A Sesame Street Lesson For Wall Street

Includes: CAT
by: Patrick J. O'Hare

Having watched Sesame Street as a child, and watching Sesame Street today with my own children, I appreciate the important lesson embedded in discussing both the number of the day and the letter of the day. To be sure, no one does those things better than the Count and Cookie Monster.

With apologies to those Sesame Street icons, we will now introduce '4' as the number of the day and 'C' as the letter of the day.

Specifically, we are going to discuss four 'Cs' and their meaning for the market:

  1. Cyprus
  2. Copper
  3. Caterpillar and
  4. China


Just when everyone thought policymakers had a handle on managing things in the eurozone, their assumptions were put to the test in a stupefying decision by the EU, IMF, and ECB to make a EUR 10 bln aid package for Cyprus conditional on the island nation imposing a repressive tax on bank deposits to help fund the bailout.

Depositors were to receive an equity stake in Cyprus banks in return, yet that was a tasteless carrot for depositors who had placed their full faith and credit in the idea that their money is safe deposited in banks.

The peculiar condition immediately invited accusations that it was intended to hit at money-laundering efforts on the part of certain Russian depositors who - how shall we put it? - are kindred spirits with Tony Soprano.

Whatever the rationale, the original structure of the bailout deal poked a hornet's nest, inviting talk of a possible Cyprus exit from the eurozone and reinvigorating concerns about the eurozone debt crisis.

Cyprus itself barely registers from an economic standpoint with an annual GDP of $24 bln that accounts for just 0.2% of the eurozone's annual economic output. Nonetheless, global financial markets initially reacted negatively to the Cyprus situation because:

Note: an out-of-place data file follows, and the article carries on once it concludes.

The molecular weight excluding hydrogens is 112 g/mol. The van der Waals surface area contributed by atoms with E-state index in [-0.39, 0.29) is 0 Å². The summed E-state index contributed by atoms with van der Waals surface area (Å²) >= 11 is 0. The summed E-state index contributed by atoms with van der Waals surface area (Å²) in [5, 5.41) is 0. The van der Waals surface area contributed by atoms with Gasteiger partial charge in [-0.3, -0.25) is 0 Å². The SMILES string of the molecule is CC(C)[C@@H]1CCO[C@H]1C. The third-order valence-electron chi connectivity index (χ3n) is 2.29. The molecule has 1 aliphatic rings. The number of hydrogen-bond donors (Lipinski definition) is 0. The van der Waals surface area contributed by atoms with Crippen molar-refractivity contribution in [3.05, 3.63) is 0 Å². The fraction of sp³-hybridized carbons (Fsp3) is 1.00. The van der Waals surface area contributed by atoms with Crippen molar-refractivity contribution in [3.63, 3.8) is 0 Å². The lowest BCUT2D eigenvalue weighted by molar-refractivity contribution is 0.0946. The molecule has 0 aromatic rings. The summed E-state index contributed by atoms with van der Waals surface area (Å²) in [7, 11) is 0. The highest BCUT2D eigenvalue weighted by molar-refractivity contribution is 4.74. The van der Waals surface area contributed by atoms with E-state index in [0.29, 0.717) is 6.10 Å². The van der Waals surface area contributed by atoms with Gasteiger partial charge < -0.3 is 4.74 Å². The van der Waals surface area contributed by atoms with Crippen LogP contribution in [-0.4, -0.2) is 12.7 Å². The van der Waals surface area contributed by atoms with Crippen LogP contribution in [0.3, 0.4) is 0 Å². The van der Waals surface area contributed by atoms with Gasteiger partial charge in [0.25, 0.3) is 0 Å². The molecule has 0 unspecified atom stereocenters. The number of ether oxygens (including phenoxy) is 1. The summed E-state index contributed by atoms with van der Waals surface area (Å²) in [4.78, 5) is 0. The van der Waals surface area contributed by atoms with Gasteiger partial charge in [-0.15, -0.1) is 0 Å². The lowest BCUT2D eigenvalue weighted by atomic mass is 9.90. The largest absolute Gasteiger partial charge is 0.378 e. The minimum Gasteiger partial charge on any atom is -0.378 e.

1. The conditional factor was a total surprise, deviating sharply from prior bailout arrangements
  2. It laid waste to the sanctity of deposit insurance
  3. Making the bailout conditional on taxing bank deposits to help pay for it risked inviting a run on banks in Cyprus and other troubled countries that would only make matters worse in the eurozone and
  4. It raised serious doubts about the ability of policymakers to manage the problems in the eurozone effectively

On Tuesday, the Cyprus parliament voted down the proposal to tax any bank deposits. Over the weekend, it was agreed that deposit accounts under EUR 100,000 would not be taxed, but that deposit accounts over EUR 100,000 at the Popular Bank of Cyprus (aka "Laiki") and the Bank of Cyprus will be subject to a levy of around 30%, according to reports. Laiki will also be wound down.

There is still a great deal of uncertainty related to Cyprus... BUT... the US equity market has taken it in stride thus far, viewing it more as an excuse to take some profits than anything else.

The CBOE Volatility Index spiked 20% last week after scraping five-year lows in the prior week, but with the S&P 500 slipping just 0.2% for the week on moderate volume, it is a stretch to say there was a genuine fear factor surrounding the Cyprus situation. The Dow Jones Industrial Average even established a new, all-time intraday high two days after the Cyprus headlines first hit.

The Cyprus situation needs to be kept on the radar, but the market's resilience in the past week suggests it is not considered a matter of grave concern - certainly not at this juncture - due perhaps to the sensible conclusion that Cyprus is insignificant from an overall economic standpoint and the understanding that central banks have made it clear that they will do all they can to prevent financial systemic risk (even when they are contributing to it).


One of the reasons behind the market rally this year is that there is an abiding faith in the idea that economic growth will accelerate in the second half of the year.

That belief has been validated by a number of incoming economic reports that have shown a pickup in consumer spending, business spending, home sales, and job growth. Many economists have contributed to the optimism by revising their 2013 GDP growth forecasts higher based on those reports, most of which have covered economic activity during January and February.